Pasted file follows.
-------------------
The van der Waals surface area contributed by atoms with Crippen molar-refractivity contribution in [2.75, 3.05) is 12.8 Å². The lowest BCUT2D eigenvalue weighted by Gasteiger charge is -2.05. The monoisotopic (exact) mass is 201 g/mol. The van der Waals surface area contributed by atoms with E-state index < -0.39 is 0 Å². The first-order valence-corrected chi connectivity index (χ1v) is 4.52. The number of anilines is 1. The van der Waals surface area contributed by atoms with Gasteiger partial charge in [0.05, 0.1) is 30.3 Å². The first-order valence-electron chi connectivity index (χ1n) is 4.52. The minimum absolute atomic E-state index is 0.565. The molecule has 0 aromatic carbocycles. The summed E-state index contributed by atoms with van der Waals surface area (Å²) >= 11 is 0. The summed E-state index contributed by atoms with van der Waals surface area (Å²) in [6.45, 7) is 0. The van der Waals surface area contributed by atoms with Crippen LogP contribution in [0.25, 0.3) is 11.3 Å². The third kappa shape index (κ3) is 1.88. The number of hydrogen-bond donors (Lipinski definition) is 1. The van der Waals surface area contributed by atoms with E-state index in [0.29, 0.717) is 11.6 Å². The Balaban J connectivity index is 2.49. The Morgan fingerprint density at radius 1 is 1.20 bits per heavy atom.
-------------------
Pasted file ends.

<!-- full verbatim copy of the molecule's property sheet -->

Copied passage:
The van der Waals surface area contributed by atoms with Crippen molar-refractivity contribution in [2.75, 3.05) is 12.8 Å². The lowest BCUT2D eigenvalue weighted by Gasteiger charge is -2.05. The monoisotopic (exact) mass is 201 g/mol. The van der Waals surface area contributed by atoms with E-state index < -0.39 is 0 Å². The first-order valence-corrected chi connectivity index (χ1v) is 4.52. The number of anilines is 1. The van der Waals surface area contributed by atoms with Gasteiger partial charge in [0.05, 0.1) is 30.3 Å². The first-order valence-electron chi connectivity index (χ1n) is 4.52. The minimum absolute atomic E-state index is 0.565. The molecule has 0 aromatic carbocycles. The summed E-state index contributed by atoms with van der Waals surface area (Å²) >= 11 is 0. The summed E-state index contributed by atoms with van der Waals surface area (Å²) in [6.45, 7) is 0. The van der Waals surface area contributed by atoms with Crippen LogP contribution in [0.25, 0.3) is 11.3 Å². The third kappa shape index (κ3) is 1.88. The number of hydrogen-bond donors (Lipinski definition) is 1. The van der Waals surface area contributed by atoms with E-state index in [0.29, 0.717) is 11.6 Å². The Balaban J connectivity index is 2.49. The Morgan fingerprint density at radius 1 is 1.20 bits per heavy atom.